“Usually [picture-locking is] this celebratory day where you’re all in the editing labs together,” co-producer of “Spit it Out, Margot!” and cinematic arts, film and television production major Caroline Quien said. “You have final little touches, you’re kind of working on the titles, the professor might be there with you. Instead, this was all remote. It was on Easter, we were all in different places, different time zones. When the faculty was like giving us final notes, Madison’s oven burst into flames.” “Production’s never going to look the same because we can’t be that close to each other on set anymore,” Harris said. “I think the exciting thing is, as we move forward, we get to be a part of that change … We get to be the ones to figure out what the new wave of this industry is going to look like.” The effects of the coronavirus have extended into almost every aspect of life, and the film industry is no exception. While the future of the industry remains uncertain, the CTPR 480 students believe that the production of their films equipped them for a career that will continue to evolve in a post-pandemic world. Not only did Wuolijoki have to grapple with the time difference, but she also had a movie to produce. A COLLABORATIVE EFFORT With the absence of some of SCA’s in-house sound technology or image editing equipment, the wait time for uploading and transferring film clips to show drafts to project members increased. Miriam Sachs, a cinematic arts, film and television production major, writer and one of the sound editors for “Spit It Out, Margot!,” spent hours sitting at her home desk waiting for files to upload. “Time challenges are humongous,” Goodman said. “It’s creating art, managing time, doing all those things that, in and of itself, without a pandemic, is pretty challenging.” “[There was] a lot of waiting for things to upload, things not uploading … spending so many hours just trying to get the film out so that the director and our producers could watch,” Sachs said. “That was probably the most infuriating part of it, to be completely honest, because normally you’re just all together in a room mixing together. But because it’s all virtual, we had to upload drafts.” A NEW SET OF CHALLENGES “In post-production, it’s great to be able to sit together in groups and be able to watch cuts or a soundtrack or music or whatnot and be able to give feedback on it,” Vempaty said. “So just the fact that we weren’t able to do that affected [the film] a lot.” “When we’re all separated … since the timeline for a specific work or things becomes so much longer, it becomes really important that we’re constantly checking in on each other to make sure that we’re mentally healthy,” Ravi said. “These four films are fantastic,” Goodman said. “Other than missing the physical presence and maybe some things that they technically could do like sound mixing and color grading that maybe they could have done at a slightly elevated level, I’m hard-pressed to see how these films could be any better … I was really surprised and pleasantly surprised. That’s really because of the way the students just rose to the occasion.” Kevin Maxwell, a graduate student and co-producer of “The Order,” felt that, with a great deal of teamwork, he believes that this year’s CTPR 480 experience has left students with invaluable lessons about the industry as it moves forward amid the pandemic. “One thing that it taught us as a whole is the power of collaboration, the power of flexibility, the power of clear, coherent communication and patience,” Maxwell said. “We’re not able to sit in class with each other and to react to the film. That really changed things for us and doing screenings online is a different experience. That taught us a lot about the power of cinema and the communal experience of the theatre.” (Design: Ally Wei, Photos courtesy of CTPR 480 students) Lead instructor of CTPR 480 and professor of practice Brenda Goodman knows that without a pandemic, the class is already a difficult undertaking as storytelling is not an easy task. The students may have pulled it off, but not without struggle. Quien said that, because of the collaborative nature of filmmaking, remote instruction led to a sense of creative and emotional distance from her project. “I pretty much switched my schedule around, like my sleeping schedule, because all the post-production was happening, obviously, during the day L.A. time which is middle of the night Finnish time,” Wuolijoki said. “Because I’m the one that all of the communication flows through, I was staying up a lot.” “Before the pandemic, we could just schedule a time to meet in the labs and just make adjustments,” Pu said. “But now, people can’t see those changes instantly. So they have to wait for the new cut to be exported and uploaded. And if it didn’t work, then we need to go back and change it and go through the same process again. So what usually takes maybe three hours in the lab will now take 10 hours or even a day because we all have other tasks and personal business that are also affected by the pandemic.” “Our biggest issue or biggest roadblock came just in post-production and really trying to stay focused when everything was happening,” Harris said. “Staying on the timeline was really difficult and demanding.” “Our sound designer … was building this home booth by wrapping curtains and clothes and just trying to get some sort of sound isolation,” Wuolijoki said. “We were not able to do pretty much any Foley for this film or ADR [the process of re-recording audio to improve sound quality]. Right now, all four films are still not in the proper theater mix.” It was 4 a.m. in Helsinki, Finland, and pitch black outside — a stark contrast to 2020 graduate Oona Wuolijoki’s bright laptop screen. At a time when many students might be sleeping, Wuolijoki, who majored in cinematic arts, film and television production, was hard at work. She was awake this early because she, like many other international students at USC, rapidly packed up her apartment in a matter of days, booked a last-minute ticket home and began taking online classes mid-March while staying with her family. As protocols for filming are being worked out by the industry and by SCA, future student productions will need to adhere to public health protocols once they are implemented on campus. Currently, SCA faculty are talking with their students about scripts and stories that allow both student filmmakers and actors to work safely. Without access to SCA’s state-of-the-art facilities, including the scoring stages, recording studios, editing labs and classrooms, the 480 film teams had to overcome both technical and communication difficulties. “We have amazing technology that allows us to do so many of the functions in our business online,” Goodman said. “But how to do that collaboratively was really my biggest fear.” Fire or no fire, the teams grappled with perfecting their films. The spirit of collaboration and sense of community that is created among the CTPR 480 students would be difficult to maintain without in-person classes and meetings, Goodman thought. But her students shocked her. Director of “The Order” Ryan Zhang admitted that, at times, a film school education can be overwhelming. But, this experience, he believes, taught him the importance of empathy in the creative process and looking at film production from a broader perspective. For Wuolijoki’s film, “You Missed a Spot,” one of the biggest challenges she faced as co-producer was sound editing. Since the sound editors did not have access to the SCA Foley sound stages, students had to find creative ways to execute their work from home. The separation also brought about surprising challenges. When the “Spit It Out, Margot!” team met with their professors to picture-lock — a process that involves all team members agreeing to be done with editing the frames — the group faced an unexpected distraction. While meeting via Zoom, co-producer Madison Holbrook had to simultaneously receive feedback from faculty and speak with firefighters who put out an accidental oven fire that erupted in her apartment during the meeting. “When you’re doing editing and you’re doing sound work, and you’re all in the studio together, as a team, it’s way easier to focus,” Quien said. “But if you’re just watching clips alone, you’re going to have a different experience, and it’s going to be hard to communicate.” “We’re just people struggling through life, and we just all care about making the movie as best as possible,” Zhang, a 2020 graduate who majored in cinematic arts, film and television production, said. “But sometimes, life gets in the way. And this is the most perfect example.” LOOKING TO THE FUTURE Although the pandemic interrupted the typical workflow of CTPR 480 production, co-producer of “Strawman” Erik He stated that the entire process reinforced his belief that, despite all the hours spent in pre-production, things will never go perfectly according to plan. Luckily, however, all of the 480 students were fortunate to have completed filming before USC transitioned to online instruction and were transitioning to post-production. Co-producer of “Strawman” and cinematic arts, film and television production major Aditya Vempaty echoed Pu, stating that this abrupt transition took a toll on the traditional creative process. Director of “Spit It Out, Margot!” Ella Harris felt the challenge of balancing schoolwork while meeting class deadlines. Harris, who is majoring in cinematic arts, film and television production, also said that it was difficult to keep everyone up to date without the luxury of being in the same room to disseminate information. All of this work was for Wuolijoki’s “Advanced Production” class, also known as CTPR 480, which is the School of Cinematic Arts’ longest-running production class reserved for students of senior standing. Designed to mimic the creation of a professional film, CTPR 480 students are assigned principal crew positions on four faculty-approved film scripts. This year’s chosen films included “Spit It Out, Margot!,” “The Order,” “You Missed a Spot” and “Strawman.” Co-producer of “The Order” and cinematic arts, film and television production major Akshay Ravi affirmed that, without the luxury of face-to-face communication, coming together as a team is even more crucial. In what he called a “tumultuous school year,” supporting his crew became a top priority. The class involves immense collaboration and coordination. Directors, producers, writers, editors and actors must come together to tell a cinematic story. The students involved are typically enrolled in 18 units and may have other internship or job obligations. Many students are assigned to these positions for the first time. (Design: Ally Wei, Photos courtesy of CTPR 480 students) Instead of meeting together in person, the teams had to communicate online via Zoom and other platforms to stay connected and manage time efficiently. Editor of “The Order” Yiwei Pu, who majored in cinematic arts, film and television production, remembers feeling both the strain of time management and the difficulties of communicating online. “This was such a good exercise in learning that you sometimes don’t have control … Even with everything prepared, there can be the absolute worst-case scenario,” he said. “It’s such a humbling lesson that no matter how much time you devote … ultimately, it’s not like assembly work. It really comes down to being flexible and just being prepared for absolutely anything.”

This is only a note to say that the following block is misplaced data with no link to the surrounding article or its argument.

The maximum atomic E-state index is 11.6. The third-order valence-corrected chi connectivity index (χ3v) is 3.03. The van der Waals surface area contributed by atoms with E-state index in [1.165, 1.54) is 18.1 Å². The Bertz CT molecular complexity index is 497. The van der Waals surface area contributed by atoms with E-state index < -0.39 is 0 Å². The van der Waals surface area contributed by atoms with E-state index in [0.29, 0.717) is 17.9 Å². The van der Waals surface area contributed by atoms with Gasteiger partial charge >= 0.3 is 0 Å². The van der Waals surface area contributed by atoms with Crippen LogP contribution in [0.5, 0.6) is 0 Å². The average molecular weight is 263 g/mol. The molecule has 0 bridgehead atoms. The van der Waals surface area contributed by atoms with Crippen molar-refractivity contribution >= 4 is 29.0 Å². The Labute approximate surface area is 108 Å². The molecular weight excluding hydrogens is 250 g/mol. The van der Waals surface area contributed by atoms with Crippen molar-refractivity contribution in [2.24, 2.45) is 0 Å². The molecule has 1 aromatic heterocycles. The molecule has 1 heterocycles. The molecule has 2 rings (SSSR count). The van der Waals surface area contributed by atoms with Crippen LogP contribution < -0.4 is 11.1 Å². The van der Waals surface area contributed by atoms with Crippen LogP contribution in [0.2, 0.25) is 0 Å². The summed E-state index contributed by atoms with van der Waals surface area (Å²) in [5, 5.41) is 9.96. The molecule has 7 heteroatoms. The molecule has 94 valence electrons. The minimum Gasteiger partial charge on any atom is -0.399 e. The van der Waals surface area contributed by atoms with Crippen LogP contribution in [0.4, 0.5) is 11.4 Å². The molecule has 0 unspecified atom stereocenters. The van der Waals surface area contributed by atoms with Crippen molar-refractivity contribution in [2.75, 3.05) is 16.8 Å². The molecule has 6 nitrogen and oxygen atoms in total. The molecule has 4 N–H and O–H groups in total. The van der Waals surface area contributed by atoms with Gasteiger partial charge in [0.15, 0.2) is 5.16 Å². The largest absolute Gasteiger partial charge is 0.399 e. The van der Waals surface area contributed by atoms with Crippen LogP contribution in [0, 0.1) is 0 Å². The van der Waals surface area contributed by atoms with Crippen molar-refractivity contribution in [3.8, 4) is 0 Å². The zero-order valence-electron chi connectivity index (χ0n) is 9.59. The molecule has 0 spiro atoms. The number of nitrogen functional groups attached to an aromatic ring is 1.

SOUTH BEND, Ind. — Syracuse head coach John Desko didn’t have many answers to the dearth of issues plaguing the Orange after a 13-10 loss at Notre Dame on Saturday.For the fourth-straight game, SU fell behind in the first half. The past three were four-goal deficits that Syracuse eventually erased. But Saturday, the Orange watched the Fighting Irish blister the defense to the tune of 11 first-half goals and an eight-goal halftime lead.“We’re banging our heads against the wall,” Desko said of SU’s early deficits. “We can not figure that out.”A lack of slides and communication on defense, turnovers and penalties all doomed No. 8 Syracuse (5-3, 1-2 Atlantic Coast) in a disastrous first half. No. 12 Notre Dame (5-3, 1-1) exploited it all, dominating the first half and winning, 13-10. Giving up early leads has been a concerning trend over the last month for the Orange and on Saturday at Arlotta Stadium, it allowed the Irish to run away with the game before the halftime buzzer.“We’ve proven we can comeback from a crazy deficit,” attack Bradley Voigt said, “but today was a little too much.”AdvertisementThis is placeholder textNot even a minute into the game, SU’s defense lapsed. Bryan Costabile, the Irish’s All-American midfielder, dodged off a midfielder into open space and ripped a shot past Syracuse goalie Drake Porter. A close defender should’ve picked up Costabile off the dodge, but none moved to him quick enough.Two minutes later, Brendan Gleason used a pick to slip inside of Nick Mellen about 20 yards from the cage. Gleason barreled to the crease from the right side of the alley, Mellen holding him from behind with his stick. A defender needed to slide and stop Gleason’s charge. None did and UND went up 2-0 within three minutes.All throughout the first half, the Orange’s defense failed to consistently make slides and pick up cutters. Players and Desko attributed it to a lack of communication. No one explained the absence of chatter among an experienced group of defenders.Desko registered particular concern with the sudden lack of talk, noting slides are “basic team defense.”“Our No. 1 rule is communication,” long stick midfielder Brett Kennedy said. “So when we were lacking it, it obviously showed.”Notre Dame built a lead easily on Saturday in large part because in the first half, it dominated possession.Neither team dominated at the face-off X, but the Orange finished the first half with 14 turnovers, only four caused by the Irish. Prior to Saturday, SU averaged just over 12 a game.Twice, SU had the ball on offense, working it around the outside of the Irish’s defense. Twice, a midfielder — first Brendan Curry, then Jamie Trimboli — dropped what should’ve been an easy catch, starting up a Notre Dame clear.Between attack zones, the Orange often struggled to transition between defense and offense, coughing up the ball on bad passes or losing the ball in a crowd of defenders.It all resulted in a shocking possession disparity that let the Irish build a lead and outshoot SU 22-12 in the first frame.“It was definitely out of character for us,” Kennedy said. “I think some of it was just being stupid. Dumb mistakes. Everyone just needed to be more composed at the time.”The Irish went 3-for-3 with an extra man in the first half.On a Connor Morin goal in the first quarter, Tyson Bomberry picked up a two-minute, unreleasable penalty for a cross-check to the back of the head. He came late, from behind, hitting Morin as he shot.Notre Dame burned 1:54 of the penalty, probing the SU defense, before Gleason punished the Orange. Once more, in the second quarter, Gleason buried a man-up chance.Notre Dame already dominated Syracuse’s defense six-on-six in the first. Subtracting a defender only made matters worse for the Orange.As the Irish amassed their massive lead — built on the back of every SU misstep — the patented Syracuse comeback seemed less and less likely. But then the Orange went on a seven-goal run throughout most of the second half, bringing the game within two.But the Irish pushed back, capitalizing on a late lapse from Kennedy — a cross-check to Gleason — and ultimately preserving the massive lead spawned from the litany of Syracuse mistakes in the first half.“We’re trying to figure that out,” Desko said. “We’ve got the second half figured out, now we’ve got to figure out what the first half is.” Comments Published on March 30, 2019 at 4:12 pm Contact Andrew: firstname.lastname@example.org | @A_E_Graham Facebook Twitter Google+